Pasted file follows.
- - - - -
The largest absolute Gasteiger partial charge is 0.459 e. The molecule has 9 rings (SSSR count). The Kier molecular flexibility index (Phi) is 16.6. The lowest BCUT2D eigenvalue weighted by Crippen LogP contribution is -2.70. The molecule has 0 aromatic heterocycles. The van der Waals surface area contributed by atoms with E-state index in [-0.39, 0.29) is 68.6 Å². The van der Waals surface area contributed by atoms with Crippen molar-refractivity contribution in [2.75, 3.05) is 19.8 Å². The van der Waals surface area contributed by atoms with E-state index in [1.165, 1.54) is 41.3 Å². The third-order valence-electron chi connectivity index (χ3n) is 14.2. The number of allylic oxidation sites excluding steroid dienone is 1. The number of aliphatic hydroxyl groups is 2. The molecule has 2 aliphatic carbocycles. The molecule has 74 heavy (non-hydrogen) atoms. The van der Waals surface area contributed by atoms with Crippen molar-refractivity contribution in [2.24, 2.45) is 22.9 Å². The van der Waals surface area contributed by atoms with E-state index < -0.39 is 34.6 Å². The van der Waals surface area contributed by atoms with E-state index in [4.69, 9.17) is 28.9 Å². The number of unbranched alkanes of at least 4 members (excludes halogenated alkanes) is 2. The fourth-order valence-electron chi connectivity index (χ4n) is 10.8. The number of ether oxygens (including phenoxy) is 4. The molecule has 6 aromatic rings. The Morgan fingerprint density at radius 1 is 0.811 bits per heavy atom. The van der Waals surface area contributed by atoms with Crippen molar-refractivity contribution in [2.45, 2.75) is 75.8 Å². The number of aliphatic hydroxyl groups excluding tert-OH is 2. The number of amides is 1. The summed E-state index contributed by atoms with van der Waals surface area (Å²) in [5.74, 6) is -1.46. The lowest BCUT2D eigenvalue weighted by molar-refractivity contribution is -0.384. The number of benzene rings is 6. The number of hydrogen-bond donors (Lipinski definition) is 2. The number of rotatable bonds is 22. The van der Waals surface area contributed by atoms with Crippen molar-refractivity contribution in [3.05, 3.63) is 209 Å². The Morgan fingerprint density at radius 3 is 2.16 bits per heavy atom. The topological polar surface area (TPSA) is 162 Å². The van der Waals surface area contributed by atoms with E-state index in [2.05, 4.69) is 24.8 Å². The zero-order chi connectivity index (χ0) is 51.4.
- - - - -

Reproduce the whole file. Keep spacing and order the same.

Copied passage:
The largest absolute Gasteiger partial charge is 0.459 e. The molecule has 9 rings (SSSR count). The Kier molecular flexibility index (Phi) is 16.6. The lowest BCUT2D eigenvalue weighted by Crippen LogP contribution is -2.70. The molecule has 0 aromatic heterocycles. The van der Waals surface area contributed by atoms with E-state index in [-0.39, 0.29) is 68.6 Å². The van der Waals surface area contributed by atoms with Crippen molar-refractivity contribution in [2.75, 3.05) is 19.8 Å². The van der Waals surface area contributed by atoms with E-state index in [1.165, 1.54) is 41.3 Å². The third-order valence-electron chi connectivity index (χ3n) is 14.2. The number of allylic oxidation sites excluding steroid dienone is 1. The number of aliphatic hydroxyl groups is 2. The molecule has 2 aliphatic carbocycles. The molecule has 74 heavy (non-hydrogen) atoms. The van der Waals surface area contributed by atoms with Crippen molar-refractivity contribution in [2.24, 2.45) is 22.9 Å². The van der Waals surface area contributed by atoms with E-state index < -0.39 is 34.6 Å². The van der Waals surface area contributed by atoms with E-state index in [4.69, 9.17) is 28.9 Å². The number of unbranched alkanes of at least 4 members (excludes halogenated alkanes) is 2. The fourth-order valence-electron chi connectivity index (χ4n) is 10.8. The number of ether oxygens (including phenoxy) is 4. The molecule has 6 aromatic rings. The Morgan fingerprint density at radius 1 is 0.811 bits per heavy atom. The van der Waals surface area contributed by atoms with Crippen molar-refractivity contribution in [2.45, 2.75) is 75.8 Å². The number of aliphatic hydroxyl groups excluding tert-OH is 2. The number of amides is 1. The summed E-state index contributed by atoms with van der Waals surface area (Å²) in [5.74, 6) is -1.46. The lowest BCUT2D eigenvalue weighted by molar-refractivity contribution is -0.384. The number of benzene rings is 6. The number of hydrogen-bond donors (Lipinski definition) is 2. The number of rotatable bonds is 22. The van der Waals surface area contributed by atoms with Crippen molar-refractivity contribution in [3.05, 3.63) is 209 Å². The Morgan fingerprint density at radius 3 is 2.16 bits per heavy atom. The topological polar surface area (TPSA) is 162 Å². The van der Waals surface area contributed by atoms with E-state index in [2.05, 4.69) is 24.8 Å². The zero-order chi connectivity index (χ0) is 51.4.